Now that she knows the right social media to use, Eliza stalks Joan like a champ. She learns that one of Joan’s favorite activities as an aerobics class called “Straight Up, Now Tone Me,” so Eliza signs herself up too. We get a little Paula Abdul music during the class, of course. Eliza is a terrible cardio dancer, but Joan appreciates the enthusiasm. After class, Eliza apologizes to Joan for all the lunch pilfering and offers to buy dinner to make up for it. She gets Joan and her husband a white pizza from their favorite pizza place (per Yelp, obviously). The jig is up, though, when Eliza tries to stop Joan’s husband from eating a garlic knot. It has oregano on it, and Eliza learned from Yelp that Joan’s husband is allergic to oregano. Joan immediately knows Eliza has been Yelp stalking her, and she is pissed about it. Eventually, Eliza is able to sort of patch things up with an apology. They aren’t friends, but at least they are neutral instead of enemies now.

Tired of having Larry around, Henry suggests that Larry try to win his wife back. Larry immediately wants to organize a flash mob. Henry is willing to go along with it until he gets a heads-up from Charmonique. Larry’s wife hates flash mobs. There’s a lot of evidence of it on YouTube. Eliza and Henry are having a conversation about Joan when Henry lets out with what he really thinks about Larry. Just as Larry walks into the room. Henry tries to give Larry some sincere advice. He suggests to Larry that a small gesture would probably mean more to his wife. Larry follows Henry’s advice, visiting his wife after her chiropractor appointment with a bouquet of flowers. A well-meaning friend who didn’t get the “flash mob cancelled” memo almost ruined it, but the gesture is appreciated.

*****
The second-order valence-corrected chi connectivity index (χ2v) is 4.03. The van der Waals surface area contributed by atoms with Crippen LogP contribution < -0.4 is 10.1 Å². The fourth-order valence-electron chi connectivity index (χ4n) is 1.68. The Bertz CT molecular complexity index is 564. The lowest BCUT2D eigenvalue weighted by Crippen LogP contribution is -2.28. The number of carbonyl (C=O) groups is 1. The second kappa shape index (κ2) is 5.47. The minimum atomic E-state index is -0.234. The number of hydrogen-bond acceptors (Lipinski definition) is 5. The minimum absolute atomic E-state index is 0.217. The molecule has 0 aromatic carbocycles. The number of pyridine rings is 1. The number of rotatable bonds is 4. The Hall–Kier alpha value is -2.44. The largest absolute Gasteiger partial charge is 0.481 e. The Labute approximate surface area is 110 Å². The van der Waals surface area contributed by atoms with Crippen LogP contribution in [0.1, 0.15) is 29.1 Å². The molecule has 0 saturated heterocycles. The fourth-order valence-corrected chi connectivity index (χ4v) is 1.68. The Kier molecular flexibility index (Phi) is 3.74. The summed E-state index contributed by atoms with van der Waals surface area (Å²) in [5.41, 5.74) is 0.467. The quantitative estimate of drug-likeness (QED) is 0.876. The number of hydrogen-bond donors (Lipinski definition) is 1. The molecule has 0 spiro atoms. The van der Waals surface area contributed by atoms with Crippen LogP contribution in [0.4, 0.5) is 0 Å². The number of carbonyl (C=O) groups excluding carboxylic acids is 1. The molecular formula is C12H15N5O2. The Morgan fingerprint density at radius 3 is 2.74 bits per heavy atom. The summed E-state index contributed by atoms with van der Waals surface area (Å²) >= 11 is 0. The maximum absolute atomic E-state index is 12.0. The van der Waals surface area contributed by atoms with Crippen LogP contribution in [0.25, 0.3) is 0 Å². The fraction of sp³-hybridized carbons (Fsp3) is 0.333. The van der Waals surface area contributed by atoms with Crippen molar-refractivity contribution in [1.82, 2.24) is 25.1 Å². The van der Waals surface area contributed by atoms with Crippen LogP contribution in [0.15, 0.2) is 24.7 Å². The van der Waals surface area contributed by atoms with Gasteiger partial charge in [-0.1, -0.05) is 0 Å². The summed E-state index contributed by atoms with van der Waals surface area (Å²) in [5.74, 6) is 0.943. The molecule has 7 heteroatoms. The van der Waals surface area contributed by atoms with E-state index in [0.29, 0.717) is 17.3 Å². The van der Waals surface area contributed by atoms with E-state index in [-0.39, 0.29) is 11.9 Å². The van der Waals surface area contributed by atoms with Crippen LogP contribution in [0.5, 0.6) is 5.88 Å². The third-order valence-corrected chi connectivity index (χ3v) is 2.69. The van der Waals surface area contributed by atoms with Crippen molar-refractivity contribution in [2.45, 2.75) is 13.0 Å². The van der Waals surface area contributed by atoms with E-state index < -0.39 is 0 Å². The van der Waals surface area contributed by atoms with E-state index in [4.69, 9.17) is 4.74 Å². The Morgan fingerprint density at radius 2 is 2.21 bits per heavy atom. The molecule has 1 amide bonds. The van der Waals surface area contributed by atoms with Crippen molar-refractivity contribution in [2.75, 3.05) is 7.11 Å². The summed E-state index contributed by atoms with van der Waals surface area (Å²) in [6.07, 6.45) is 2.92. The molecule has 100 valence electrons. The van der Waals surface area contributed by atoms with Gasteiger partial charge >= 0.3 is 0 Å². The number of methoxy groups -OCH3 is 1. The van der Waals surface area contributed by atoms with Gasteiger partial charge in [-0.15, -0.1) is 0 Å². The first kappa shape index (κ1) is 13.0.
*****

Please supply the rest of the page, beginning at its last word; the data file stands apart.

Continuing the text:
At the end of the episode, there’s a really sweet Eliza and Henry moment. Henry gets a new trash can for his office so Eliza can use it. He doesn’t want her to feel like she has to eat alone anymore. Eliza confesses that the whole “good for her digestion” thing is an excuse she made up back in school to save herself the embarrassment of nobody wanting to sit with her at lunch. Henry stands on the other side of the trash can and eats with Eliza. Eliza is happy that she now seems to have a real friend and no longer has to eat alone.